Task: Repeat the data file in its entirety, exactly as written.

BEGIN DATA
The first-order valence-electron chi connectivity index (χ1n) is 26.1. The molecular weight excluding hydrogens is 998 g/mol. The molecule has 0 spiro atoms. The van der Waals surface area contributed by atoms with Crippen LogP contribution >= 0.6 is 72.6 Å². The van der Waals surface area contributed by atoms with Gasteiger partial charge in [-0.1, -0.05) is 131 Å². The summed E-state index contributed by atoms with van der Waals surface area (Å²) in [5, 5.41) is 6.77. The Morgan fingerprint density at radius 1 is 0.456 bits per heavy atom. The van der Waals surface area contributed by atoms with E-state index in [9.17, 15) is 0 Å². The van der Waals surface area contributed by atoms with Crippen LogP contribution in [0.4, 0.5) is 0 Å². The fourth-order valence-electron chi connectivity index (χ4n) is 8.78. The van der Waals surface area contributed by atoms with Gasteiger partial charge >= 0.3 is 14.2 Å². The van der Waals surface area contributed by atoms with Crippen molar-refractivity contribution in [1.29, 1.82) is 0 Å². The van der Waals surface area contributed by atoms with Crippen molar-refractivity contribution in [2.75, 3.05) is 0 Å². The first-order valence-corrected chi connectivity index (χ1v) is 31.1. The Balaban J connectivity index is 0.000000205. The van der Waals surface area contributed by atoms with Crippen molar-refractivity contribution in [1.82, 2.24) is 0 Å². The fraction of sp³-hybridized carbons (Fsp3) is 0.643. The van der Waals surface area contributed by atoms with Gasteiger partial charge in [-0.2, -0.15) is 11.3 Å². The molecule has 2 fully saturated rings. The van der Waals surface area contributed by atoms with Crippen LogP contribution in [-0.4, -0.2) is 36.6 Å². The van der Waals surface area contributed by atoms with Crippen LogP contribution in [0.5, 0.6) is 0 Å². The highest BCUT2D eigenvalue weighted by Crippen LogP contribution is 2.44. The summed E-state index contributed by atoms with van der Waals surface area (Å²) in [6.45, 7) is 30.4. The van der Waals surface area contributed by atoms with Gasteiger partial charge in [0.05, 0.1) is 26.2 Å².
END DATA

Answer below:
The first-order valence-electron chi connectivity index (χ1n) is 26.1. The molecular weight excluding hydrogens is 998 g/mol. The molecule has 0 spiro atoms. The van der Waals surface area contributed by atoms with Crippen LogP contribution >= 0.6 is 72.6 Å². The van der Waals surface area contributed by atoms with Gasteiger partial charge in [-0.1, -0.05) is 131 Å². The summed E-state index contributed by atoms with van der Waals surface area (Å²) in [5, 5.41) is 6.77. The Morgan fingerprint density at radius 1 is 0.456 bits per heavy atom. The van der Waals surface area contributed by atoms with E-state index in [9.17, 15) is 0 Å². The van der Waals surface area contributed by atoms with Crippen LogP contribution in [0.4, 0.5) is 0 Å². The fourth-order valence-electron chi connectivity index (χ4n) is 8.78. The van der Waals surface area contributed by atoms with Gasteiger partial charge >= 0.3 is 14.2 Å². The van der Waals surface area contributed by atoms with Crippen molar-refractivity contribution in [1.29, 1.82) is 0 Å². The van der Waals surface area contributed by atoms with Crippen molar-refractivity contribution in [2.75, 3.05) is 0 Å². The first-order valence-corrected chi connectivity index (χ1v) is 31.1. The Balaban J connectivity index is 0.000000205. The van der Waals surface area contributed by atoms with Crippen molar-refractivity contribution in [1.82, 2.24) is 0 Å². The fraction of sp³-hybridized carbons (Fsp3) is 0.643. The van der Waals surface area contributed by atoms with Gasteiger partial charge in [-0.2, -0.15) is 11.3 Å². The molecule has 2 fully saturated rings. The van der Waals surface area contributed by atoms with Crippen LogP contribution in [-0.4, -0.2) is 36.6 Å². The van der Waals surface area contributed by atoms with Crippen LogP contribution in [0.5, 0.6) is 0 Å². The highest BCUT2D eigenvalue weighted by Crippen LogP contribution is 2.44. The summed E-state index contributed by atoms with van der Waals surface area (Å²) in [6.45, 7) is 30.4. The van der Waals surface area contributed by atoms with Gasteiger partial charge in [0.05, 0.1) is 26.2 Å².